I think that there are always professional and personal challenges that everyone faces. Professionally, one of the challenges is developing a proper understanding of the interdisciplinary fields that encompass my work, fields such as signal processing, machine learning, psychoacoustics, and behavioral studies. Success in my area of work requires a deep understanding in each of these fields, and it is challenging to develop this. Thankfully, I’ve had great advisors, mentors, family, and friends that have helped along the way. Additionally, it is difficult to stay knowledgeable about all the new advances in each of these fields, while staying focused on your immediate and long-term goals. So, a challenge really is about being able to stay focused on your work, even though other areas may be important.

What advice would you give to scientists/engineers in signal processing?

For emerging scientists and engineers that have just started to be exposed to the field, I would encourage them to obtain as many experiences as possible. These experiences will help increase their depth and breadth of knowledge, but it will also help them find their niche and area that they want to pursue. I would also encourage them not to get to down about negative experiences, as they can learn from them, and they can help propel them forward. For scientists and engineers that have already established their area of focus, I would suggest that they also consider the big picture with the problem that they are addressing. The solutions that we develop in signal processing impact people and society in many ways, and we need to consider how our solutions can impact them positively and negatively. We are at the time where we can no longer have tunnel vision about our work, and we must consider interdisciplinary aspects of our research and use them to guide our solutions.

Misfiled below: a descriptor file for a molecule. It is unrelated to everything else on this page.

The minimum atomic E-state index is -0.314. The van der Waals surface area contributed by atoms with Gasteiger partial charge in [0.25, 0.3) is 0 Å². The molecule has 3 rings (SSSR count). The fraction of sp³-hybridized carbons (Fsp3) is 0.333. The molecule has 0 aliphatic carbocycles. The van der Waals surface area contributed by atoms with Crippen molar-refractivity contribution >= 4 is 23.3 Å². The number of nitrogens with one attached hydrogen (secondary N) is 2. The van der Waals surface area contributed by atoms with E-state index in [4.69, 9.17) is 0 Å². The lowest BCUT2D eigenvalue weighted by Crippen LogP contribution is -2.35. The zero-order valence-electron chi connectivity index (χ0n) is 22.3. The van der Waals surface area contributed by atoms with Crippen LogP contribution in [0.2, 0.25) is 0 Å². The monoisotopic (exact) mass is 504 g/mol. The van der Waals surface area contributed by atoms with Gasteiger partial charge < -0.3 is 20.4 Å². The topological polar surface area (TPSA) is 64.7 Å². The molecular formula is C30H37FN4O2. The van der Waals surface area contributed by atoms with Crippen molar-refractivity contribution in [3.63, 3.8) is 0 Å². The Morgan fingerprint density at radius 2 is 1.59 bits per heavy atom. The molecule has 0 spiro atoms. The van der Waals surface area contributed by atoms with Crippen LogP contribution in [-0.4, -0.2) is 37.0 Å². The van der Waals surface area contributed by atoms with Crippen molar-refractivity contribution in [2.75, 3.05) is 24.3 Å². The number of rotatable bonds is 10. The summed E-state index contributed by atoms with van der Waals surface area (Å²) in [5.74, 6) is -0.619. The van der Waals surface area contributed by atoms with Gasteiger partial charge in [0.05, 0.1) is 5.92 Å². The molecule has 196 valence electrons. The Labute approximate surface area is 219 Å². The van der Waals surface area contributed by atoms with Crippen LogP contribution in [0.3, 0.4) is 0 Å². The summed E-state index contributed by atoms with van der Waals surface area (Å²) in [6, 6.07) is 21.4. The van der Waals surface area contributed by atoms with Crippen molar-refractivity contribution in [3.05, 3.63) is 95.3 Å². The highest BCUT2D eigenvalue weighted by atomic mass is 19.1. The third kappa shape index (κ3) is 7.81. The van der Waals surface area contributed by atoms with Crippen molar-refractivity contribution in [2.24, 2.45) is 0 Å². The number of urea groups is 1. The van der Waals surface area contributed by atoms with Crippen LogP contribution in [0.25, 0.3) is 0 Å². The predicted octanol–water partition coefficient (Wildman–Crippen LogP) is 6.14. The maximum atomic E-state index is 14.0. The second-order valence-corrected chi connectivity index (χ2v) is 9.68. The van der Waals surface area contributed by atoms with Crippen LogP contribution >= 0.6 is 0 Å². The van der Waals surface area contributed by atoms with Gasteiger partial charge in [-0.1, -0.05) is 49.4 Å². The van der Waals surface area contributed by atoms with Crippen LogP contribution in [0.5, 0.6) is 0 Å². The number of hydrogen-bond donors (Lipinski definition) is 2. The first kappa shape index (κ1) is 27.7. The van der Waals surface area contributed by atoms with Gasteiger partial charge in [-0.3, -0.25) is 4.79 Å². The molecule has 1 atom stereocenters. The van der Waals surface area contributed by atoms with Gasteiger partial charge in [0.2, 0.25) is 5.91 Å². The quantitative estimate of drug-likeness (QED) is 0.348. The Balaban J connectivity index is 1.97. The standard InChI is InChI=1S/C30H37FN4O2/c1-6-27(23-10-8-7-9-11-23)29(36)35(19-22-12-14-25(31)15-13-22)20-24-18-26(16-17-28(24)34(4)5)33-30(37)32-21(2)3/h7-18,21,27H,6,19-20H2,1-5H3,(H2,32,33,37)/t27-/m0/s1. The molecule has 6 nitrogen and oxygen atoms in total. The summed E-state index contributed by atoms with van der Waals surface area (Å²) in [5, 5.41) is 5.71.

Is there anything else you would like to add?

It truly is a great time to work in the general area of signal processing. The technology that is being developed in this area is truly having a profound impact in many ways. Every day we witness how this field impacts many people, including the developers of the technology, the users of the technology, and those that write about it and analyze the solutions.  I’m excited about all that will be developed going forward, and how the field continues to grow and expand. Furthermore, I look forward to observing and contributing to this expansion and to the education of a diverse group of people that cultivate new ideas.